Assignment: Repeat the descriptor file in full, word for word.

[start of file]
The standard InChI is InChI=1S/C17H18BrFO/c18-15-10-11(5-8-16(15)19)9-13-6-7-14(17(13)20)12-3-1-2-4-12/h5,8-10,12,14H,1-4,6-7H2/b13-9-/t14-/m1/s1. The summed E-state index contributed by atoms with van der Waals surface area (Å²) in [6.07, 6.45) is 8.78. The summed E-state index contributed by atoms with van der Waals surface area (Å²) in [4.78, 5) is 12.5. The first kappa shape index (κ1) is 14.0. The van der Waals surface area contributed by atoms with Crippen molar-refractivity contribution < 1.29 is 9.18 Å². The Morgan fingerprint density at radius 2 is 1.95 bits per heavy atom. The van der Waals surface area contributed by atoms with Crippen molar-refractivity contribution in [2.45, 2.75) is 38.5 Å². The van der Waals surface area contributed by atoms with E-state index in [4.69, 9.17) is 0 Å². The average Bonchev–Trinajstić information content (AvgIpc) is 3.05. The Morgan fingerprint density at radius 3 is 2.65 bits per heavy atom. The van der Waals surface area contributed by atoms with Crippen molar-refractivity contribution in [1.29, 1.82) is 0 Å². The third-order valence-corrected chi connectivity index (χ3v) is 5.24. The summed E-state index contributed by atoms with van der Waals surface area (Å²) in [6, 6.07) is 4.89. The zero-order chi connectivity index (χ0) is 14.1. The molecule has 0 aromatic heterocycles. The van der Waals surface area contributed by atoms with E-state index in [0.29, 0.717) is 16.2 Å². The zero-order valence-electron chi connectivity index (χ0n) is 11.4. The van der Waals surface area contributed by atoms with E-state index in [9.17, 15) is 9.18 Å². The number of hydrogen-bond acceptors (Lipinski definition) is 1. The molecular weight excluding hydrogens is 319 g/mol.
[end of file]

The standard InChI is InChI=1S/C17H18BrFO/c18-15-10-11(5-8-16(15)19)9-13-6-7-14(17(13)20)12-3-1-2-4-12/h5,8-10,12,14H,1-4,6-7H2/b13-9-/t14-/m1/s1. The summed E-state index contributed by atoms with van der Waals surface area (Å²) in [6.07, 6.45) is 8.78. The summed E-state index contributed by atoms with van der Waals surface area (Å²) in [4.78, 5) is 12.5. The first kappa shape index (κ1) is 14.0. The van der Waals surface area contributed by atoms with Crippen molar-refractivity contribution < 1.29 is 9.18 Å². The Morgan fingerprint density at radius 2 is 1.95 bits per heavy atom. The van der Waals surface area contributed by atoms with Crippen molar-refractivity contribution in [2.45, 2.75) is 38.5 Å². The van der Waals surface area contributed by atoms with E-state index in [4.69, 9.17) is 0 Å². The average Bonchev–Trinajstić information content (AvgIpc) is 3.05. The Morgan fingerprint density at radius 3 is 2.65 bits per heavy atom. The van der Waals surface area contributed by atoms with Crippen molar-refractivity contribution in [1.29, 1.82) is 0 Å². The third-order valence-corrected chi connectivity index (χ3v) is 5.24. The summed E-state index contributed by atoms with van der Waals surface area (Å²) in [6, 6.07) is 4.89. The zero-order chi connectivity index (χ0) is 14.1. The molecule has 0 aromatic heterocycles. The van der Waals surface area contributed by atoms with E-state index in [0.29, 0.717) is 16.2 Å². The zero-order valence-electron chi connectivity index (χ0n) is 11.4. The van der Waals surface area contributed by atoms with E-state index in [9.17, 15) is 9.18 Å². The number of hydrogen-bond acceptors (Lipinski definition) is 1. The molecular weight excluding hydrogens is 319 g/mol.